American Farm Bureau Federation Suing Over WOTUS

The ongoing battle over Waters of the United States (WOTUS) is certainly one of the most significant issues facing America today. WOTUS affects not only landowners, farmers, and ranchers, but every single person who relies on our nation’s agriculture and energy industries to provide day-to-day necessities.

In other words, WOTUS matters to everyone.

The central issue is the categorization of the various types of bodies of water in the US, and if they are “navigable,” which puts them under the jurisdiction of the Environmental Protection Agency (EPA). In areas where the EPA has jurisdiction, permits are required for any instance of “pollutant discharge,” defined by the Clean Water Act (CWA) as the “addition of any pollutant to navigable waters from any point source.”
Unless it is stopped in court, a recent rule change by the Biden administration will subject every ditch, slough, and puddle to EPA rules.


Committing an offense to the CWA, even unintentionally, is no small thing.
Under the CWA, a first-time offense for negligently discharging a pollutant into a WOTUS is punishable by up to $25,000 per day in fines and up to one year in prison; for knowingly discharging a pollutant without a permit is punishable by up to $50,000 per day and up to three years in prison, per violation. In addition, the EPA can also impose civil penalties of up to $64,618 per discharge, per day, and offense.

Lawsuit Filed By Diverse Group

The American Farm Bureau Federation, along with 17 other organizations, has filed suit against the Environmental Protection Agency and the Army Corp of Engineers to challenge the current redefinition of WOTUS and the myriad of implications that would come with it.

“The EPA doubled down by expanding the significant nexus test, which comes down to a subjective determination of whether the federal government can regulate large areas of farmland miles from the nearest ‘navigable’ water,” stated AFBF President Zippy Duvall.
The lawsuit describes in detail the effects the implementation of the latest definition of WOTUS would have.

“Instead of providing much-needed clarity to the regulated community, however, all the Rule makes clear is that the Agencies are determined to exert CWA jurisdiction over a staggering range of dry land and water features—whether large or small; permanent, intermittent, or ephemeral; flowing or stagnant; natural or manmade; interstate or intrastate; and no matter how remote from or lacking in a physical connection to actual navigable waters. Under the Rule, Plaintiffs’ members will constantly be at risk that any sometimes-wet feature on their property will be deemed WOTUS by the Agencies using vague and unpredictable standards—making normal business activities in that area subject to criminal and civil penalties.”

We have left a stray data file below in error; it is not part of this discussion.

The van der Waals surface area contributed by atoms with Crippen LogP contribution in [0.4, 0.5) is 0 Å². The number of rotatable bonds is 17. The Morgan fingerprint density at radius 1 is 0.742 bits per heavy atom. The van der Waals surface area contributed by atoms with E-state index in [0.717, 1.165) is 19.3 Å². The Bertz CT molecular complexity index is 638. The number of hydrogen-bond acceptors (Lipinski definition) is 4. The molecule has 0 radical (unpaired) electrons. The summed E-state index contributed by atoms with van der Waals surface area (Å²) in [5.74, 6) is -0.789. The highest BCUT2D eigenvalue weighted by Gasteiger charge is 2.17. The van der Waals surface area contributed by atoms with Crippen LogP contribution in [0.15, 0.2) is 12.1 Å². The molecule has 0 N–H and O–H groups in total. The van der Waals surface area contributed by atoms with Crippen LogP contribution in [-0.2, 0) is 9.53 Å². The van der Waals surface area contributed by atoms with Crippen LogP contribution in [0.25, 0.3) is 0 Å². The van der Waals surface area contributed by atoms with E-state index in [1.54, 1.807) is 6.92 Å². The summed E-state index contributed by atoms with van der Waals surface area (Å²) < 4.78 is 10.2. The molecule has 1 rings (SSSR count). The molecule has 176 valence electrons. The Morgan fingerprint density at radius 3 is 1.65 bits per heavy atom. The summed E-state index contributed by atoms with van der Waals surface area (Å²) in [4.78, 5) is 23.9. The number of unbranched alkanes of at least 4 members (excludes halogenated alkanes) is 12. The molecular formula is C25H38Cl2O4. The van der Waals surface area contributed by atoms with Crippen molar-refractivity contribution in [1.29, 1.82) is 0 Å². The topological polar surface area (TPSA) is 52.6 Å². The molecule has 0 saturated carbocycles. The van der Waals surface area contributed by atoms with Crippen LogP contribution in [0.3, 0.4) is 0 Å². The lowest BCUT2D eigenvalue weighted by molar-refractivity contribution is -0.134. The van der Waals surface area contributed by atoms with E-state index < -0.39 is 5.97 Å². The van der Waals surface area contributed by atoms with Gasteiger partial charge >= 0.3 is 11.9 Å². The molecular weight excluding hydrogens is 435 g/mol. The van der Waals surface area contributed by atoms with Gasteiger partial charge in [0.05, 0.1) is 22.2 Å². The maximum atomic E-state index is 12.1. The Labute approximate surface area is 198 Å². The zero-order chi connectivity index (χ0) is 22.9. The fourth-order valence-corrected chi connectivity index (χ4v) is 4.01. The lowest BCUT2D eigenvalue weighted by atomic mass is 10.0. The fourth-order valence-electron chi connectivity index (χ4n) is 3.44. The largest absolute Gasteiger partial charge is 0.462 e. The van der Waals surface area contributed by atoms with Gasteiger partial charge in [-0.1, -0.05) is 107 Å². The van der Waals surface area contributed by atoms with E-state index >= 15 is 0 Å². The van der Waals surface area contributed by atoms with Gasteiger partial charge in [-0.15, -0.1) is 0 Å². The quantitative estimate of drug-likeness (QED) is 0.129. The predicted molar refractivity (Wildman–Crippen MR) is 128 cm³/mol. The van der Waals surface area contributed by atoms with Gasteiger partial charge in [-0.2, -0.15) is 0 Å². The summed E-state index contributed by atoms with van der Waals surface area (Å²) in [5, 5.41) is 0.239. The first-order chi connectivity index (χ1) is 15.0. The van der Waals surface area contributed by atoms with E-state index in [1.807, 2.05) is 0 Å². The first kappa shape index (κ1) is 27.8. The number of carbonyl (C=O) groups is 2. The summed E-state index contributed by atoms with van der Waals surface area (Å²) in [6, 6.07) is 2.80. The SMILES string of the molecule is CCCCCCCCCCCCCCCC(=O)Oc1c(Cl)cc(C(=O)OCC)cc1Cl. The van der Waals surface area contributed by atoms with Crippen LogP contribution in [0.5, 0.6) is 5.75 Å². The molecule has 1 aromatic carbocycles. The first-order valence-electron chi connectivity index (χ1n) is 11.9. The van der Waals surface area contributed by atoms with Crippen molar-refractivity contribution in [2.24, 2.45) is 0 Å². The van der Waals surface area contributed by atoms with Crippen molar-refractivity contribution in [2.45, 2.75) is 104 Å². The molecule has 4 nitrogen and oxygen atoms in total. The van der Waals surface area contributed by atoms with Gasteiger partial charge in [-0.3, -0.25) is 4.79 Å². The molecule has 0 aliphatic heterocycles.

“The Rule imposes impossible—and unpredictable—burdens on land owners, users, and purchasers. It requires them to assess not only their land, but also vast expanses of land beyond their own holdings, using multiple vaguely defined connections to potentially remote features, to determine if their land is regulated under the CWA. Those burdens result from the Agencies’ predicating jurisdiction over enormous swaths of the country on their misreading of a single concurring opinion in Rapanos that articulated a view rejected by the other eight justices. The consequence is a sweeping and unwieldy regulation that leaves the identification of jurisdictional waters so opaque, uncertain, and all-encompassing that Plaintiffs and their members and clients cannot determine whether and when the most basic activities undertaken on land will subject them to drastic criminal and civil penalties; and that strips the States of their primary authority and traditional powers over land and waters that Congress intended them to retain.”

Lack of Clear Definition = Lawsuits and Party Politics

The lack of a clear definition of navigable waters has resulted in decades of litigation over a definition that has fluctuated with legal interpretation and party politics. The long and confusing history of WOTUS redefinition has been a policy shell game that has left American producers in a precarious position as they work to provide for our nation.


The Federal Water Pollution Control Act was enacted in 1948, and in 1972, the Clean Water Act (CWA) expanded and reorganized the 1948 Act to give federal jurisdiction to the EPA and the Army Corps of Engineers (COE) over “waters of the United States.”

The 1948 Act stated:

“The Administrator shall, after careful investigation, and in cooperation with other Federal agencies, State water pollution control agencies, interstate agencies, and the municipalities and industries involved prepare or develop comprehensive programs for preventing, reducing, or eliminating the pollution of the navigable waters and ground waters and improving the sanitary condition of surface and underground waters. In the development of such comprehensive programs, due regard shall be given to the improvements which are necessary to conserve such waters for the protection and propagation of fish and aquatic life and wildlife, recreational purposes, and the withdrawal of such waters for public water supply, agricultural, industrial, and other purposes.”

According to the EPA website, the 1972 changes did the following:

  • Established the basic structure for regulating pollutant discharges into the waters of the United States.
  • Gave EPA the authority to implement pollution control programs such as setting wastewater standards for industry.